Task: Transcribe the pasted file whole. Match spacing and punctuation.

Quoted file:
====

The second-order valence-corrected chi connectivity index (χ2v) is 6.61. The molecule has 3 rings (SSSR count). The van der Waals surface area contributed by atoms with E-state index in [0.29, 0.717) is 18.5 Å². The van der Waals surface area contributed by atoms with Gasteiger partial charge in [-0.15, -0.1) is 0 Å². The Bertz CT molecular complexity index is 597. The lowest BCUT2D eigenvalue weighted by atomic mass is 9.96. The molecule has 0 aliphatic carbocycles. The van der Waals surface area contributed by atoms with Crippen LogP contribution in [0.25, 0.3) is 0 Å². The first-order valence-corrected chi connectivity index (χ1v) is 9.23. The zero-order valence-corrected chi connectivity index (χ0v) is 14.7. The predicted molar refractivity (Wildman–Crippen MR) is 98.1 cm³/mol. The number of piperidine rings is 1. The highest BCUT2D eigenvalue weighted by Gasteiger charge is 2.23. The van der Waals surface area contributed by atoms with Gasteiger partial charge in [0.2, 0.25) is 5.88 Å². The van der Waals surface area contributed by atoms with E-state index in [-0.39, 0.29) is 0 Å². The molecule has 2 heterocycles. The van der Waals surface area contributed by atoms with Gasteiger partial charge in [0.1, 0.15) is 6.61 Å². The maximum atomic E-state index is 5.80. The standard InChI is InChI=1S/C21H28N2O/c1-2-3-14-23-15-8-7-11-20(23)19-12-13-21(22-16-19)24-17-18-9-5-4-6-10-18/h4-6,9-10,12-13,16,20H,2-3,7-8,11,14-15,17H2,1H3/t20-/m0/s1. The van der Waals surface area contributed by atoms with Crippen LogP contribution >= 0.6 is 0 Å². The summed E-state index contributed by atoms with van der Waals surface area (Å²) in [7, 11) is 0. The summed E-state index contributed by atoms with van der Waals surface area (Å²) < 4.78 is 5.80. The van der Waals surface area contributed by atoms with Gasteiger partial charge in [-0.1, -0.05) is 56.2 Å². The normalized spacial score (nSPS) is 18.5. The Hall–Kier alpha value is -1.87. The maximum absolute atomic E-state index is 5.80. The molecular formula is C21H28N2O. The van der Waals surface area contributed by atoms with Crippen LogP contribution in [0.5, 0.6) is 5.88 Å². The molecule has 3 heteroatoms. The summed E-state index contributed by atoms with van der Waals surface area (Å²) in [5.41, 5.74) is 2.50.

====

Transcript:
The second-order valence-corrected chi connectivity index (χ2v) is 6.61. The molecule has 3 rings (SSSR count). The van der Waals surface area contributed by atoms with E-state index in [0.29, 0.717) is 18.5 Å². The van der Waals surface area contributed by atoms with Gasteiger partial charge in [-0.15, -0.1) is 0 Å². The Bertz CT molecular complexity index is 597. The lowest BCUT2D eigenvalue weighted by atomic mass is 9.96. The molecule has 0 aliphatic carbocycles. The van der Waals surface area contributed by atoms with Crippen LogP contribution in [0.25, 0.3) is 0 Å². The first-order valence-corrected chi connectivity index (χ1v) is 9.23. The zero-order valence-corrected chi connectivity index (χ0v) is 14.7. The predicted molar refractivity (Wildman–Crippen MR) is 98.1 cm³/mol. The number of piperidine rings is 1. The highest BCUT2D eigenvalue weighted by Gasteiger charge is 2.23. The van der Waals surface area contributed by atoms with Gasteiger partial charge in [0.2, 0.25) is 5.88 Å². The van der Waals surface area contributed by atoms with E-state index in [-0.39, 0.29) is 0 Å². The molecule has 2 heterocycles. The van der Waals surface area contributed by atoms with Gasteiger partial charge in [0.1, 0.15) is 6.61 Å². The maximum atomic E-state index is 5.80. The standard InChI is InChI=1S/C21H28N2O/c1-2-3-14-23-15-8-7-11-20(23)19-12-13-21(22-16-19)24-17-18-9-5-4-6-10-18/h4-6,9-10,12-13,16,20H,2-3,7-8,11,14-15,17H2,1H3/t20-/m0/s1. The van der Waals surface area contributed by atoms with Crippen LogP contribution >= 0.6 is 0 Å². The summed E-state index contributed by atoms with van der Waals surface area (Å²) in [7, 11) is 0. The summed E-state index contributed by atoms with van der Waals surface area (Å²) < 4.78 is 5.80. The van der Waals surface area contributed by atoms with Gasteiger partial charge in [-0.1, -0.05) is 56.2 Å². The normalized spacial score (nSPS) is 18.5. The Hall–Kier alpha value is -1.87. The maximum absolute atomic E-state index is 5.80. The molecular formula is C21H28N2O. The van der Waals surface area contributed by atoms with Crippen LogP contribution in [0.5, 0.6) is 5.88 Å². The molecule has 3 heteroatoms. The summed E-state index contributed by atoms with van der Waals surface area (Å²) in [5.41, 5.74) is 2.50.